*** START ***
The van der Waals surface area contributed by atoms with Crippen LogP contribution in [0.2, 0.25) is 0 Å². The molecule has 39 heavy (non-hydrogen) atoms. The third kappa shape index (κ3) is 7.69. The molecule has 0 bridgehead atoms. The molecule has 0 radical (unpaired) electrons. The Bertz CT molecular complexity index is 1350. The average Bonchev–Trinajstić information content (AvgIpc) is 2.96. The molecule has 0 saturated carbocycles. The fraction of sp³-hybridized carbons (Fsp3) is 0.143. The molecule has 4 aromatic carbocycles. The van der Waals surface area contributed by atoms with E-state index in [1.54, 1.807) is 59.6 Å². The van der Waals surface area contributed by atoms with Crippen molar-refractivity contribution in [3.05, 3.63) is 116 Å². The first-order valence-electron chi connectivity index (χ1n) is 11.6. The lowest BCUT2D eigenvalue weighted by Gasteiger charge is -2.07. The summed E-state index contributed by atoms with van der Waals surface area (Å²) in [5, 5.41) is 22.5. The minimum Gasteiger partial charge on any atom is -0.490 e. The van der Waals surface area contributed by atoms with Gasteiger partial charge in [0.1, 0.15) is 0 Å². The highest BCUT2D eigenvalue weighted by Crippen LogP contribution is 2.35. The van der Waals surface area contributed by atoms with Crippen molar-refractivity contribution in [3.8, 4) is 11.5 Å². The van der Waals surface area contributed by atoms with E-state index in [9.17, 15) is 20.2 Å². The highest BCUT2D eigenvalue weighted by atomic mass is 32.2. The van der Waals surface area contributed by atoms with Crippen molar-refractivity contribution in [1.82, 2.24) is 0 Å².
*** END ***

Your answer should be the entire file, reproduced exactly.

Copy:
The van der Waals surface area contributed by atoms with Crippen LogP contribution in [0.2, 0.25) is 0 Å². The molecule has 39 heavy (non-hydrogen) atoms. The third kappa shape index (κ3) is 7.69. The molecule has 0 bridgehead atoms. The molecule has 0 radical (unpaired) electrons. The Bertz CT molecular complexity index is 1350. The average Bonchev–Trinajstić information content (AvgIpc) is 2.96. The molecule has 0 saturated carbocycles. The fraction of sp³-hybridized carbons (Fsp3) is 0.143. The molecule has 4 aromatic carbocycles. The van der Waals surface area contributed by atoms with E-state index in [1.54, 1.807) is 59.6 Å². The van der Waals surface area contributed by atoms with Crippen molar-refractivity contribution in [3.05, 3.63) is 116 Å². The first-order valence-electron chi connectivity index (χ1n) is 11.6. The lowest BCUT2D eigenvalue weighted by Gasteiger charge is -2.07. The summed E-state index contributed by atoms with van der Waals surface area (Å²) in [5, 5.41) is 22.5. The minimum Gasteiger partial charge on any atom is -0.490 e. The van der Waals surface area contributed by atoms with Gasteiger partial charge in [0.1, 0.15) is 0 Å². The highest BCUT2D eigenvalue weighted by Crippen LogP contribution is 2.35. The van der Waals surface area contributed by atoms with Crippen molar-refractivity contribution in [3.8, 4) is 11.5 Å². The van der Waals surface area contributed by atoms with E-state index in [9.17, 15) is 20.2 Å². The highest BCUT2D eigenvalue weighted by atomic mass is 32.2. The van der Waals surface area contributed by atoms with Crippen molar-refractivity contribution in [1.82, 2.24) is 0 Å².